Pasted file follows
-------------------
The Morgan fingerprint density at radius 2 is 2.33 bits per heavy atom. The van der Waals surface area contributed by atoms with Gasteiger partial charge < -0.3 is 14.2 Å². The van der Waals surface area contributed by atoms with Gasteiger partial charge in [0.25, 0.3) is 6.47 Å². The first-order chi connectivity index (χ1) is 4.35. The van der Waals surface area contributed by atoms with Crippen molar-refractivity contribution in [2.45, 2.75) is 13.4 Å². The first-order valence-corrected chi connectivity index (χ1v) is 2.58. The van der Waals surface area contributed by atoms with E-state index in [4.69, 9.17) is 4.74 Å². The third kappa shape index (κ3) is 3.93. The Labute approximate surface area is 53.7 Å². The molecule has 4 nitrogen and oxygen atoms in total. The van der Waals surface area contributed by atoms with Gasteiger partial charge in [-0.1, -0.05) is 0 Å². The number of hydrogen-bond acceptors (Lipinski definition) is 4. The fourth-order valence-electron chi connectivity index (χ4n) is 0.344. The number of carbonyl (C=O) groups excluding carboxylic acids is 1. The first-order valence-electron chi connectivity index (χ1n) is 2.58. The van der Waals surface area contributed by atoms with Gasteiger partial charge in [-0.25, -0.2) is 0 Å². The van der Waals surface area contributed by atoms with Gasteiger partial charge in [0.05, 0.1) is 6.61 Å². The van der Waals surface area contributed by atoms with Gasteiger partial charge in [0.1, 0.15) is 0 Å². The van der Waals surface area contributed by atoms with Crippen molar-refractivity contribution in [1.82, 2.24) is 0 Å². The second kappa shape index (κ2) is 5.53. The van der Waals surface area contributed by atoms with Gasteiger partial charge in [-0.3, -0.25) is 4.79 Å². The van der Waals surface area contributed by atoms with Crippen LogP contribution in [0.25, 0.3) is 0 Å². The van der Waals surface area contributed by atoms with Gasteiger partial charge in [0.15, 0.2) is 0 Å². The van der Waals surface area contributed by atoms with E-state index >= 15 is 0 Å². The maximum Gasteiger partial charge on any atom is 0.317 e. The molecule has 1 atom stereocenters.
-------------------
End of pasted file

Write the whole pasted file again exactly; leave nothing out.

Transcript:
The Morgan fingerprint density at radius 2 is 2.33 bits per heavy atom. The van der Waals surface area contributed by atoms with Gasteiger partial charge < -0.3 is 14.2 Å². The van der Waals surface area contributed by atoms with Gasteiger partial charge in [0.25, 0.3) is 6.47 Å². The first-order chi connectivity index (χ1) is 4.35. The van der Waals surface area contributed by atoms with Crippen molar-refractivity contribution in [2.45, 2.75) is 13.4 Å². The first-order valence-corrected chi connectivity index (χ1v) is 2.58. The van der Waals surface area contributed by atoms with E-state index in [4.69, 9.17) is 4.74 Å². The third kappa shape index (κ3) is 3.93. The Labute approximate surface area is 53.7 Å². The molecule has 4 nitrogen and oxygen atoms in total. The van der Waals surface area contributed by atoms with Gasteiger partial charge in [-0.1, -0.05) is 0 Å². The number of hydrogen-bond acceptors (Lipinski definition) is 4. The fourth-order valence-electron chi connectivity index (χ4n) is 0.344. The number of carbonyl (C=O) groups excluding carboxylic acids is 1. The first-order valence-electron chi connectivity index (χ1n) is 2.58. The van der Waals surface area contributed by atoms with Gasteiger partial charge in [-0.25, -0.2) is 0 Å². The van der Waals surface area contributed by atoms with Gasteiger partial charge in [0.05, 0.1) is 6.61 Å². The van der Waals surface area contributed by atoms with Gasteiger partial charge in [0.1, 0.15) is 0 Å². The van der Waals surface area contributed by atoms with Crippen molar-refractivity contribution in [1.82, 2.24) is 0 Å². The second kappa shape index (κ2) is 5.53. The van der Waals surface area contributed by atoms with Gasteiger partial charge in [-0.3, -0.25) is 4.79 Å². The van der Waals surface area contributed by atoms with Crippen LogP contribution in [0.25, 0.3) is 0 Å². The van der Waals surface area contributed by atoms with Gasteiger partial charge in [0.15, 0.2) is 0 Å². The van der Waals surface area contributed by atoms with E-state index >= 15 is 0 Å². The maximum Gasteiger partial charge on any atom is 0.317 e. The molecule has 1 atom stereocenters.